2.7AROMA 5/10 APPEARANCE 3/5 TASTE 5/10 PALATE 3/5 OVERALL 11/20
Since I’m nearly a decade too late in reviewing this particular beer, I think it goes without saying that Foster’s is not truly an Australian imported beer, but a Canadian brew of an Australian recipe based on a generic American-style lager. This isn’t to say that Foster’s is a bad beer, but it’s not a very good one either. It’s basically a light beer with more weight and taste.
POUR, COLOR AND AROMA
Beers that pour to crystal-clear colors, no matter what they may be, always impress me. It’s basically looking at colored water and this is true of Foster’s which is a clear blonde. It forms a foamy, bright white head that doesn’t have much taste or other notable features. It does leave quite a lot of lacing on the glass, although the head doesn’t linger for very long.
There isn’t much of an aroma here at all, just a very generic beer smell. Mainstream lagers aren’t known for their intoxicating aroma, just their intoxicating alcoholic content when consumed in high enough quantities.
I have no problem with a beer with a flat taste, because sometimes you just want something easy to drink. Foster’s is extremely reminiscent of our current king of mass-market lagers, but actually has a cleaner taste.
The problem is this beer should be drunk at very cold temperatures otherwise its acetaldehyde component becomes noticable (it’s almost a green apple taste). Since the beer is pretty flat, it’s best consumed as a partner to dinner or snack foods (i.e. while watching “Monday Night Football”).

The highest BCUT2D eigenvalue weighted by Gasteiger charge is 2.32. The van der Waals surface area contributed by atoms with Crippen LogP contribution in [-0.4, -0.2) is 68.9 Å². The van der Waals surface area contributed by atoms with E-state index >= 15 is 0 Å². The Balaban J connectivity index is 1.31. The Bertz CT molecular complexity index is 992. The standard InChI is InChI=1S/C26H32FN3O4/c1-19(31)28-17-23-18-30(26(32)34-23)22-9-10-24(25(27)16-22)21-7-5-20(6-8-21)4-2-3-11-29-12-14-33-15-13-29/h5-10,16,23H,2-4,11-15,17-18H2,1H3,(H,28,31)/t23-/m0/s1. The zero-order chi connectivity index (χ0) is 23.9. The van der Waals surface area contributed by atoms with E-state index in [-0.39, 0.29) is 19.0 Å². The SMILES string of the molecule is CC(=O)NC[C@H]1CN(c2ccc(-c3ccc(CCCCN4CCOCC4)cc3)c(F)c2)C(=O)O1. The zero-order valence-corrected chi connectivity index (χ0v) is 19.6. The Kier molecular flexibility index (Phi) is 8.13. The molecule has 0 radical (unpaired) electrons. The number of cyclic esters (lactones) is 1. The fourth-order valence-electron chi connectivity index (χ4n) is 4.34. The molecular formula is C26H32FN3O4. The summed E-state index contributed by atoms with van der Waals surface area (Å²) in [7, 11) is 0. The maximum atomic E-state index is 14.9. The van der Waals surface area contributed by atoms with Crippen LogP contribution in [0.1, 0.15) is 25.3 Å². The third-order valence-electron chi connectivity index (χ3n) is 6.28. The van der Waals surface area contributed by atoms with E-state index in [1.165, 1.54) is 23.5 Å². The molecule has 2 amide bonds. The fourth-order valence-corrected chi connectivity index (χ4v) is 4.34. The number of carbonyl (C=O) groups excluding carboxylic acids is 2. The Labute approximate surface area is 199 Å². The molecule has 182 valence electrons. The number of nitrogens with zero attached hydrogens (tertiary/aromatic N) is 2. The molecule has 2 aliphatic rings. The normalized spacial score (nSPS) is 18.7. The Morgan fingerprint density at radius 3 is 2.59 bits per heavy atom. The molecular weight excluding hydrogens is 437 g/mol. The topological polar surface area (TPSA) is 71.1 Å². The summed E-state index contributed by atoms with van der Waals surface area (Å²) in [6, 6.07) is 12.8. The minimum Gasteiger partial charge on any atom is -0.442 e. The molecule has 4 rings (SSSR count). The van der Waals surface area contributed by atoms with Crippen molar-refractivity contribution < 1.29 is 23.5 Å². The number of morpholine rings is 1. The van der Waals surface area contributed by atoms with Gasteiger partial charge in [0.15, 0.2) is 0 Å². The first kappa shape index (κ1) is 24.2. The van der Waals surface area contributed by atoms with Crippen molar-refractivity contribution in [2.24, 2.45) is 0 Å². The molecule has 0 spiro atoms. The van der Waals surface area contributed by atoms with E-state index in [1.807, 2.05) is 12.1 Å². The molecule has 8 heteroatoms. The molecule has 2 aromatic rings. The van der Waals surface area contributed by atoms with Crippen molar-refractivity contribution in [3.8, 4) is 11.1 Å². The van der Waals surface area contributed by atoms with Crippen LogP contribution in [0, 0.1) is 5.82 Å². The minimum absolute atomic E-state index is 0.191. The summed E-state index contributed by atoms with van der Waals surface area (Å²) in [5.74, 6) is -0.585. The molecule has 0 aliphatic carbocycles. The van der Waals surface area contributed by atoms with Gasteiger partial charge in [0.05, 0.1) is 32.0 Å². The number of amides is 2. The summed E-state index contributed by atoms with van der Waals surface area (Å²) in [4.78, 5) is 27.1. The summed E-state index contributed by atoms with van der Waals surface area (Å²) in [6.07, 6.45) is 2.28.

If drank while ice cold there is no bite to Foster’s at all, but as it warms its bite becomes stronger. But since this isn’t the kind of beer you’re likely to drink as an appreciator of the craft of brewing, you’re unlikely to encounter this effect.
For a mass-market lager, Foster’s is surprisingly light in body. It’s probably the closest a beer can get to being a light without actually falling into the “light” category. Foster’s is generally drank arbitrarily so there’s no reason it should have anything other than a light-medium body. In fact, it’s probably easier to drink in large quantities than most major American and Canadian lagers.
Although there isn’t much to Foster’s, I do find it slightly tastier and lighter than most mainstream American lagers. It’s priced just slightly higher and its availability is pretty close to those beers it attempts to compete with. It’s certainly no masterpiece of brewing, but as a social beer it’ll do.
NOTE: Read and watch my 2011 re-review here: http://www.chadzbeerreviews.com/2014/02/fosters-lager-2014-re-review.html